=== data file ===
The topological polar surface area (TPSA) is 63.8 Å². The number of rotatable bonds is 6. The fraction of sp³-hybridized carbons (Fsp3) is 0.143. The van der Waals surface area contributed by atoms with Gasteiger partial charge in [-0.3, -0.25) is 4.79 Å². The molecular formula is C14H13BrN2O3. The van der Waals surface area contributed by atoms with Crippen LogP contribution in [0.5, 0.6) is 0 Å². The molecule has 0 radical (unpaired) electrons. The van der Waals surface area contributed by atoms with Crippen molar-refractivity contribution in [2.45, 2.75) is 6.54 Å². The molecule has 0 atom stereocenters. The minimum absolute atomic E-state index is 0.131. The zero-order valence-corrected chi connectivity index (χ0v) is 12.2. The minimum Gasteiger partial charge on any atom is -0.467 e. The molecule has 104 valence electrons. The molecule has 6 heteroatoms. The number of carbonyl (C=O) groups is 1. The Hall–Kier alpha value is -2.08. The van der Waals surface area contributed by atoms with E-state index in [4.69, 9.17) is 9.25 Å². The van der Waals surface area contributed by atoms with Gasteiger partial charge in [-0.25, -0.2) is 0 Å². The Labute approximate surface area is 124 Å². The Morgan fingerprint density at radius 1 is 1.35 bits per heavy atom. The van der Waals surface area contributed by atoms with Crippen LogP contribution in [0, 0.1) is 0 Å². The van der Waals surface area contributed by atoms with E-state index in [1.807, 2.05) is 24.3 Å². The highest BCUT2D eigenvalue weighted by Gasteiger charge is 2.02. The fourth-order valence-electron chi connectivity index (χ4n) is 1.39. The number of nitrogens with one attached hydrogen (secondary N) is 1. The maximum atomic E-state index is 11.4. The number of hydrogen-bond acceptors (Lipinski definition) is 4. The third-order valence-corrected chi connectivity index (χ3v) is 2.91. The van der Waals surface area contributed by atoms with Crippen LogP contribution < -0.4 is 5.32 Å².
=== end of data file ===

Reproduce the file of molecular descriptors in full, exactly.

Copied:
The topological polar surface area (TPSA) is 63.8 Å². The number of rotatable bonds is 6. The fraction of sp³-hybridized carbons (Fsp3) is 0.143. The van der Waals surface area contributed by atoms with Gasteiger partial charge in [-0.3, -0.25) is 4.79 Å². The molecular formula is C14H13BrN2O3. The van der Waals surface area contributed by atoms with Crippen LogP contribution in [0.5, 0.6) is 0 Å². The molecule has 0 radical (unpaired) electrons. The van der Waals surface area contributed by atoms with Crippen molar-refractivity contribution in [2.45, 2.75) is 6.54 Å². The molecule has 0 atom stereocenters. The minimum absolute atomic E-state index is 0.131. The zero-order valence-corrected chi connectivity index (χ0v) is 12.2. The minimum Gasteiger partial charge on any atom is -0.467 e. The molecule has 104 valence electrons. The molecule has 6 heteroatoms. The number of carbonyl (C=O) groups is 1. The Hall–Kier alpha value is -2.08. The van der Waals surface area contributed by atoms with E-state index in [4.69, 9.17) is 9.25 Å². The van der Waals surface area contributed by atoms with Gasteiger partial charge in [-0.25, -0.2) is 0 Å². The Labute approximate surface area is 124 Å². The Morgan fingerprint density at radius 1 is 1.35 bits per heavy atom. The van der Waals surface area contributed by atoms with Crippen LogP contribution in [0, 0.1) is 0 Å². The van der Waals surface area contributed by atoms with E-state index in [1.807, 2.05) is 24.3 Å². The highest BCUT2D eigenvalue weighted by Gasteiger charge is 2.02. The fourth-order valence-electron chi connectivity index (χ4n) is 1.39. The number of nitrogens with one attached hydrogen (secondary N) is 1. The maximum atomic E-state index is 11.4. The number of hydrogen-bond acceptors (Lipinski definition) is 4. The third-order valence-corrected chi connectivity index (χ3v) is 2.91. The van der Waals surface area contributed by atoms with Crippen LogP contribution < -0.4 is 5.32 Å².